Housing in Vancouver BC

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Rental housing types in the Greater Vancouver Area, BC Canada

Greater Vancouver offers a variety of accommodations available for rent. The following categorization of rental units is based on ownership, size and amenities.

  • High-rise apartment buildings
    Higher than 5 stories, reinforced concrete buildings equipped with one or more elevators. The whole building is usually owned and operated by a company that may have several other buildings in the area. Most of the time the company employs a resident building manager who is responsible for showing, renting and maintaining apartments as well as collecting rent.
    There are over 200 high-rise rental apartment buildings, most of them built between 1972 and 1985, in the West End area of Downtown Vancouver and many single buildings located in other Grater Vancouver areas.
    High-rise apartment buildings are equipped with intercom systems and security locks to prevent unauthorized access. Central heating as well as hot and cold water are usually included in the rent. Some high-rise buildings may have swimming pools, saunas, storage lockers and other common use facilities. There is usually an additional fee for underground or outside lot parking of about $15 to $40 per month. Coin operated laundry facilities are usually located in the basement of the building and are shared with other tenants.

  • Low-rise apartment buildings
    One to five story wooden structure buildings usually without an elevator. These buildings are often owned by large companies or individual landlords and the building manager may have more than one building to take care of. Central heating as wells as hot and cold water are usually included in the rent. Common use facilities are usually limited to extra storage lockers and a coin operated laundry room.

  • Condominium (Strata Ownership)
    Single apartment units in a high-rise, low-rise or townhouse building owned by individual owners. Common spaces like walkways, grounds and other facilities are shared.
    Condominium owners often rent out their apartments if it is allowed by the building strata committee. Condominiums are usually 'higher end' apartments, often furnished and containing a full set of appliances. Hot water and underground parking may or may not be included in the rent and if heating is electric the cost will most likely be added to your Hydro bill.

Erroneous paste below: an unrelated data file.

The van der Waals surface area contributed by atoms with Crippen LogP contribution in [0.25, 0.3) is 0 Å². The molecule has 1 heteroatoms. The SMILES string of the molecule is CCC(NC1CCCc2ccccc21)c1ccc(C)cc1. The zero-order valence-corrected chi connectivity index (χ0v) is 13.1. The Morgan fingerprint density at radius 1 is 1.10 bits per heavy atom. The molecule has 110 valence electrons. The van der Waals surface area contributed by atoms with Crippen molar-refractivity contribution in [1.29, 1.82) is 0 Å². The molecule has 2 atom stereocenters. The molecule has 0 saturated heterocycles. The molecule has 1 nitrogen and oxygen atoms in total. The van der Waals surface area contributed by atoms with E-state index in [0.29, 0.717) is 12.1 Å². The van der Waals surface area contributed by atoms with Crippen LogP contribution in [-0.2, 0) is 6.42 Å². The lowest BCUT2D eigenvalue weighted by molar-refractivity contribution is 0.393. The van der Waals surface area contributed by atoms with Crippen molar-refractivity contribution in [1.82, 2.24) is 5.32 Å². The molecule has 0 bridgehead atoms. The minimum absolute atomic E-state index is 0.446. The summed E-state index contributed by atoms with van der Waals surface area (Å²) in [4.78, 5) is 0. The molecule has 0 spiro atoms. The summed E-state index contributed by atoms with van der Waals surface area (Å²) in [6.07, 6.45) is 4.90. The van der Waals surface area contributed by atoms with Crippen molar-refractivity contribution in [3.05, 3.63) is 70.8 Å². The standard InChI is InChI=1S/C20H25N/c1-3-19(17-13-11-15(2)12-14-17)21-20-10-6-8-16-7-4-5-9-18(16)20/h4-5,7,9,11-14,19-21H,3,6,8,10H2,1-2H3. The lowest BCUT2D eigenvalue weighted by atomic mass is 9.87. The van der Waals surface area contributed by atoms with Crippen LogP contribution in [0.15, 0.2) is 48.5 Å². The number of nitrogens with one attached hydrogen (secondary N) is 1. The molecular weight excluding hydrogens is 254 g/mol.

As a tenant you will not have voting rights in the Strata community but you can attend their meetings. You should also be aware of and obey the rules and regulations that are described in the Strata Bylaws.

  • House for rent
    Single, detached houses for rent in Vancouver City are a rarity and can be quite difficult to find. You may get luckier in some other cities within the Greater Vancouver area. Be prepared for an extra scrutiny from the landlord since marijuana grow-up operations are quite popular in BC and lead to great property damage. All living expenses like heating, water, natural gas, electricity and grass cutting will usually become your responsibility.

  • Apartment in a House for rent
    Many of older, Victorian style , large houses were divided by their owners into two or more apartments. Most of the time the apartments include a small kitchen and separate bathroom but sometimes they have to be shared. Shared laundry facility is also common. Houses like this may contain apartments in the attic, main floor and basement.

  • Basement suites
    Bottom floor of a detached (usually single family) house. Quite popular and more affordable than independent apartments. Most of the time they have a separate entrance and access to the laundry facilities.
    Many of these secondary basement suites are referred to as 'illegal' but despite the controversy surrounding single-family dwellings being converted into obvious multiple family rental units in all single-family areas, there is nothing illegal about them as long as the suites meet basic safety and livability standards. The city of Vancouver has even amended its rules and regulations to allow residential properties to each have one ‘secondary’ suite.
    Hot water will probably be included but you may have to pay your electrical bill and heating expense.

  • Co-op housing
    Subsidized cooperative housing complexes may have some apartment units assigned to rent out. Special rules and involvement in the community may apply.

  • Room for rent
    Single room in a hotel, rooming house or single family house. Kitchen, bathrooms and other facilities are shared.

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